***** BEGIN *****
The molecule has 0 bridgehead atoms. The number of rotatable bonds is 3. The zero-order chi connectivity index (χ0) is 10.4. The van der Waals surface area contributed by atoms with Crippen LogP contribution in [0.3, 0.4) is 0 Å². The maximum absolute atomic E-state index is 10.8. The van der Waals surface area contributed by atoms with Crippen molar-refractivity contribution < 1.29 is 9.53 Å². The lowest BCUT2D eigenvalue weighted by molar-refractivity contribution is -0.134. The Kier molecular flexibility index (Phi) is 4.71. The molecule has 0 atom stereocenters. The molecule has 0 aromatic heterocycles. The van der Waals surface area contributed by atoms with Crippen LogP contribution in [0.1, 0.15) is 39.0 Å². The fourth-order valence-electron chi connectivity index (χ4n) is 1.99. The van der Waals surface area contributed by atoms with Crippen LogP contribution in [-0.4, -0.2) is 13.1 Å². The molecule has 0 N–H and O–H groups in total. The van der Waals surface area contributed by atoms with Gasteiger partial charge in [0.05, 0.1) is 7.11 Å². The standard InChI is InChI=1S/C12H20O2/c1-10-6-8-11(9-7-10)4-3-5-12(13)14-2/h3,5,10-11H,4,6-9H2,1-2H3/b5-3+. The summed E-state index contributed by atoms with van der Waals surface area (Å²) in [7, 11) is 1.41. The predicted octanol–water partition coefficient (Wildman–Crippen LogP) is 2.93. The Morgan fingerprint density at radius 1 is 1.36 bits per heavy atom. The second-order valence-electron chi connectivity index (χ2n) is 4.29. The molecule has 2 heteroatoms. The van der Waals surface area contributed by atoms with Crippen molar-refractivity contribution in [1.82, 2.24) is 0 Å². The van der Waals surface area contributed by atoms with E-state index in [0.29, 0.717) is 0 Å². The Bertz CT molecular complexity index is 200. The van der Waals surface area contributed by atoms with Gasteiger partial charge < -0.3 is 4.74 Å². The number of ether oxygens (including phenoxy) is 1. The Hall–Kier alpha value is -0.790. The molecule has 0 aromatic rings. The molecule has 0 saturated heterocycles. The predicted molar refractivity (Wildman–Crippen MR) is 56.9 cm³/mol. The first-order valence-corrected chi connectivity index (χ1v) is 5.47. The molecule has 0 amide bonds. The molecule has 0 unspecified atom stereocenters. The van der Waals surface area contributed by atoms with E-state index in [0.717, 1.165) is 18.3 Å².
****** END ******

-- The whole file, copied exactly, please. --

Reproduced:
The molecule has 0 bridgehead atoms. The number of rotatable bonds is 3. The zero-order chi connectivity index (χ0) is 10.4. The van der Waals surface area contributed by atoms with Crippen LogP contribution in [0.3, 0.4) is 0 Å². The maximum absolute atomic E-state index is 10.8. The van der Waals surface area contributed by atoms with Crippen molar-refractivity contribution < 1.29 is 9.53 Å². The lowest BCUT2D eigenvalue weighted by molar-refractivity contribution is -0.134. The Kier molecular flexibility index (Phi) is 4.71. The molecule has 0 atom stereocenters. The molecule has 0 aromatic heterocycles. The van der Waals surface area contributed by atoms with Crippen LogP contribution in [0.1, 0.15) is 39.0 Å². The fourth-order valence-electron chi connectivity index (χ4n) is 1.99. The van der Waals surface area contributed by atoms with Crippen LogP contribution in [-0.4, -0.2) is 13.1 Å². The molecule has 0 N–H and O–H groups in total. The van der Waals surface area contributed by atoms with Gasteiger partial charge in [0.05, 0.1) is 7.11 Å². The standard InChI is InChI=1S/C12H20O2/c1-10-6-8-11(9-7-10)4-3-5-12(13)14-2/h3,5,10-11H,4,6-9H2,1-2H3/b5-3+. The summed E-state index contributed by atoms with van der Waals surface area (Å²) in [7, 11) is 1.41. The predicted octanol–water partition coefficient (Wildman–Crippen LogP) is 2.93. The Morgan fingerprint density at radius 1 is 1.36 bits per heavy atom. The second-order valence-electron chi connectivity index (χ2n) is 4.29. The molecule has 2 heteroatoms. The van der Waals surface area contributed by atoms with Crippen molar-refractivity contribution in [1.82, 2.24) is 0 Å². The van der Waals surface area contributed by atoms with E-state index in [0.29, 0.717) is 0 Å². The Bertz CT molecular complexity index is 200. The van der Waals surface area contributed by atoms with Gasteiger partial charge < -0.3 is 4.74 Å². The number of ether oxygens (including phenoxy) is 1. The Hall–Kier alpha value is -0.790. The molecule has 0 aromatic rings. The molecule has 0 saturated heterocycles. The predicted molar refractivity (Wildman–Crippen MR) is 56.9 cm³/mol. The first-order valence-corrected chi connectivity index (χ1v) is 5.47. The molecule has 0 amide bonds. The molecule has 0 unspecified atom stereocenters. The van der Waals surface area contributed by atoms with E-state index in [0.717, 1.165) is 18.3 Å².